(a) injury to the feelings of the complainant or individual; and
(b) humiliation suffered by the complainant or individual.
8.47 However, this approach would be inconsistent with both the well-established common law definition of actual damage and with the civil liability legislation in most states and territories (dealing with negligently inflicted mental harm). It is desirable for civil liability under the new tort to be consistent with other civil liability in tort. The ALRC considers that the preferable approach is to make the new tort actionable per se. The threshold of seriousness and the fault element will bar trivial or minor claims, and it will be rare that a plaintiff will suffer no distress from a serious invasion of privacy. In practice, if no emotional distress or actual damage has been suffered by a plaintiff, there would only be an award of damages if the circumstances of the invasion were such that there was a strong need for vindication, or, in exceptional circumstances, exemplary damages.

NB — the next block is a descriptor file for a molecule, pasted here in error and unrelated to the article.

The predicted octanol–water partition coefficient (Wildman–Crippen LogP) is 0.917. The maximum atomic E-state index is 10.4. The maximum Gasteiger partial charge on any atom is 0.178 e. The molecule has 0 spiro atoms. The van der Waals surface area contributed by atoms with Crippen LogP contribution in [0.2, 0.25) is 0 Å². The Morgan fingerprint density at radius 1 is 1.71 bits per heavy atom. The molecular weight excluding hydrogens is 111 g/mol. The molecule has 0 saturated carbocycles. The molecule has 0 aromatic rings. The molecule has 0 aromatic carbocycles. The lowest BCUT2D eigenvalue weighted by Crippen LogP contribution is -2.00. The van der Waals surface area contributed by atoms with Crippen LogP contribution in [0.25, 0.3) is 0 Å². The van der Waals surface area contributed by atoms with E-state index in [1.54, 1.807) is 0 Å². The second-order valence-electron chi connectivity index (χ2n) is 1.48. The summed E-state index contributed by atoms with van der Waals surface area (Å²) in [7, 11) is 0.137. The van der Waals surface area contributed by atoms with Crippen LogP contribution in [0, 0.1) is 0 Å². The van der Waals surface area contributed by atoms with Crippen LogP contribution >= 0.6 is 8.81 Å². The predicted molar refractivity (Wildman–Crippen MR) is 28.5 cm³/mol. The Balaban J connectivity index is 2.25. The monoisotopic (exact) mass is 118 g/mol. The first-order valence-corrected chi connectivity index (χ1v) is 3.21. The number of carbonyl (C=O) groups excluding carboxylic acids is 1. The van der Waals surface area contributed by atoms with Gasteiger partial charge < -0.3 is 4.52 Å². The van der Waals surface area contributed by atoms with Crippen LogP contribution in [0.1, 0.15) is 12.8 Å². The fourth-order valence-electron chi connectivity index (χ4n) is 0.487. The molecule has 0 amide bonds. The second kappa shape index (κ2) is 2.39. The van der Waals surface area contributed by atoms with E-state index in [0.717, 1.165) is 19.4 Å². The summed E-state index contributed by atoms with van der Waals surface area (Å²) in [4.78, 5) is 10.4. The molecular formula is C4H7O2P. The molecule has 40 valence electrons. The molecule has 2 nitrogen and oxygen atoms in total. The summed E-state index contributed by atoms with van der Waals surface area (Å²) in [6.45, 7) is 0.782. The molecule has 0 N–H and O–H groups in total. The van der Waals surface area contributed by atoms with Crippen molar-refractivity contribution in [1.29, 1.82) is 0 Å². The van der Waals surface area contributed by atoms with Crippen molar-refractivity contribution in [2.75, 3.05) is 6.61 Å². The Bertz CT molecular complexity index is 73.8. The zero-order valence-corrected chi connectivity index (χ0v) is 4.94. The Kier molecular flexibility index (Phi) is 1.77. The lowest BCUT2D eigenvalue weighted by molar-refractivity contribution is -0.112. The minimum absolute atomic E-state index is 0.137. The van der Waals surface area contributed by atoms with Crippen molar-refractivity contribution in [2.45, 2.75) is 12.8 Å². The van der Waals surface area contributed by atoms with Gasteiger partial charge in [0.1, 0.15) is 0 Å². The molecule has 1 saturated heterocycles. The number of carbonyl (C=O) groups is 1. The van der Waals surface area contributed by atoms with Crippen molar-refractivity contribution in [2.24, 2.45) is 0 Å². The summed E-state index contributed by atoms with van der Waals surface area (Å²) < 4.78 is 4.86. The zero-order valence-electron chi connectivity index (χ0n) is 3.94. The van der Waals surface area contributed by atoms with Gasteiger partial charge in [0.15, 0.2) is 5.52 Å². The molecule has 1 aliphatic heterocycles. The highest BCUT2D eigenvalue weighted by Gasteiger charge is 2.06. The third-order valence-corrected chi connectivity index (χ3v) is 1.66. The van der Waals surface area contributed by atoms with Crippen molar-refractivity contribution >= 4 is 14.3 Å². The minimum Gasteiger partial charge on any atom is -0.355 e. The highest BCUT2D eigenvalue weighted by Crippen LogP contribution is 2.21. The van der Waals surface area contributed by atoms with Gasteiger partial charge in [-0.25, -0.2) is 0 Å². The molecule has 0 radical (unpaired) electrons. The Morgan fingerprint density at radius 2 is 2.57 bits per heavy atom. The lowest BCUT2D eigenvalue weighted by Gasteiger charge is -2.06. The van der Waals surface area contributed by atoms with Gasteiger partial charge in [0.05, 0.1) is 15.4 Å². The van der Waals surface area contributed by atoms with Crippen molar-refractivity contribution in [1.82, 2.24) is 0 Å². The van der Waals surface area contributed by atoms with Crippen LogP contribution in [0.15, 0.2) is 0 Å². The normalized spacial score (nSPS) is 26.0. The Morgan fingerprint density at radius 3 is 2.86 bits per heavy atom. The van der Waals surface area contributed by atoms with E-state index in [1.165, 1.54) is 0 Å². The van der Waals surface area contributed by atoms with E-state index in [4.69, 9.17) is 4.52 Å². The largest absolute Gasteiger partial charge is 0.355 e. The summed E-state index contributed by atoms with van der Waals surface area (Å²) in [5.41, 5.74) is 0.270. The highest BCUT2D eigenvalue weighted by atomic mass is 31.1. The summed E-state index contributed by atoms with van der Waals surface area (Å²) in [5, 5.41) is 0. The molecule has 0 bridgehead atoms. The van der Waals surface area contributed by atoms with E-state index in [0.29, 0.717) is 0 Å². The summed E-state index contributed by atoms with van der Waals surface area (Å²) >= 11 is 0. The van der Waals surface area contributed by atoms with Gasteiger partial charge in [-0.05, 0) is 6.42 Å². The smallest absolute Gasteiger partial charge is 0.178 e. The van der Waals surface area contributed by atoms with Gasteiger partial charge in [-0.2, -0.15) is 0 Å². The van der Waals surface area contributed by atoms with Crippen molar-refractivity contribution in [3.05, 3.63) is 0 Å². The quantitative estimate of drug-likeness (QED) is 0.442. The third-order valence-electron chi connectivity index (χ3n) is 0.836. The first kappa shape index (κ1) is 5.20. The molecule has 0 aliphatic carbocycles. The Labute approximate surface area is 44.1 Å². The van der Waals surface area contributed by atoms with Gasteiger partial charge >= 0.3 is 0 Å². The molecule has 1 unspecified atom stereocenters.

8.48 Some stakeholders supported making the tort actionable per se, arguing that invasions of privacy were ‘abhorrent’ and that it was important that the cause of action ‘establish a clear deterrent’. Others submitted that requiring proof of damage would burden or deter potential litigants.
8.50 It also appears that there is no requirement to prove damage in claims for disclosure of private information under UK law. This is consistent with equitable claims for breach of confidence, where proof of detriment is not required. In practice this issue is not significant as most, if not all, privacy claims in the UK have been either for an injunction to prevent an invasive publication or for damages for emotional distress.